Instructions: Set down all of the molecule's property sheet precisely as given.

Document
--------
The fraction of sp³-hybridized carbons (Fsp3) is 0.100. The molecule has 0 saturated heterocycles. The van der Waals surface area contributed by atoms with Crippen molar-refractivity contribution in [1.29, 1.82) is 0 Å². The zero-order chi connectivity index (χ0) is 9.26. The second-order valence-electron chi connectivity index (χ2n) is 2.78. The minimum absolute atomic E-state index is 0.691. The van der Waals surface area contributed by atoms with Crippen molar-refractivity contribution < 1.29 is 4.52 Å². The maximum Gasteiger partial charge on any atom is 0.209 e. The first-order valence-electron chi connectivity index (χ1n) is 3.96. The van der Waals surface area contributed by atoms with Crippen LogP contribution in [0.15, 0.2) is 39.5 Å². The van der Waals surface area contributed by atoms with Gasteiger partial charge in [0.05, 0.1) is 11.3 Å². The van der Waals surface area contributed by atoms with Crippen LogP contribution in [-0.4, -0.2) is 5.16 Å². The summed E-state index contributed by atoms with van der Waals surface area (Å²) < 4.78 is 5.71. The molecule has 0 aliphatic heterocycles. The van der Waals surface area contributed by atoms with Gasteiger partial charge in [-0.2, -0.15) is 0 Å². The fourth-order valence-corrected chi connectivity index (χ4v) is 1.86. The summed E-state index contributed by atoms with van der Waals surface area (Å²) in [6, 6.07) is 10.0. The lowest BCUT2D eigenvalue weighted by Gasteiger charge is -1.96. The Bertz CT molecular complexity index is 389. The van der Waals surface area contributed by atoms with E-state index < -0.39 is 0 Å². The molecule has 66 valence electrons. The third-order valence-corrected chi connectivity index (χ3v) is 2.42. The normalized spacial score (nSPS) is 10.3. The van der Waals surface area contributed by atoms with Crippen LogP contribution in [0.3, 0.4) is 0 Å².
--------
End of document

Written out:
The fraction of sp³-hybridized carbons (Fsp3) is 0.100. The molecule has 0 saturated heterocycles. The van der Waals surface area contributed by atoms with Crippen molar-refractivity contribution in [1.29, 1.82) is 0 Å². The zero-order chi connectivity index (χ0) is 9.26. The second-order valence-electron chi connectivity index (χ2n) is 2.78. The minimum absolute atomic E-state index is 0.691. The van der Waals surface area contributed by atoms with Crippen molar-refractivity contribution < 1.29 is 4.52 Å². The maximum Gasteiger partial charge on any atom is 0.209 e. The first-order valence-electron chi connectivity index (χ1n) is 3.96. The van der Waals surface area contributed by atoms with Crippen LogP contribution in [0.15, 0.2) is 39.5 Å². The van der Waals surface area contributed by atoms with Gasteiger partial charge in [0.05, 0.1) is 11.3 Å². The van der Waals surface area contributed by atoms with Crippen LogP contribution in [-0.4, -0.2) is 5.16 Å². The summed E-state index contributed by atoms with van der Waals surface area (Å²) < 4.78 is 5.71. The molecule has 0 aliphatic heterocycles. The van der Waals surface area contributed by atoms with Gasteiger partial charge in [-0.2, -0.15) is 0 Å². The fourth-order valence-corrected chi connectivity index (χ4v) is 1.86. The summed E-state index contributed by atoms with van der Waals surface area (Å²) in [6, 6.07) is 10.0. The lowest BCUT2D eigenvalue weighted by Gasteiger charge is -1.96. The Bertz CT molecular complexity index is 389. The van der Waals surface area contributed by atoms with E-state index < -0.39 is 0 Å². The molecule has 66 valence electrons. The third-order valence-corrected chi connectivity index (χ3v) is 2.42. The normalized spacial score (nSPS) is 10.3. The van der Waals surface area contributed by atoms with Crippen LogP contribution in [0.3, 0.4) is 0 Å².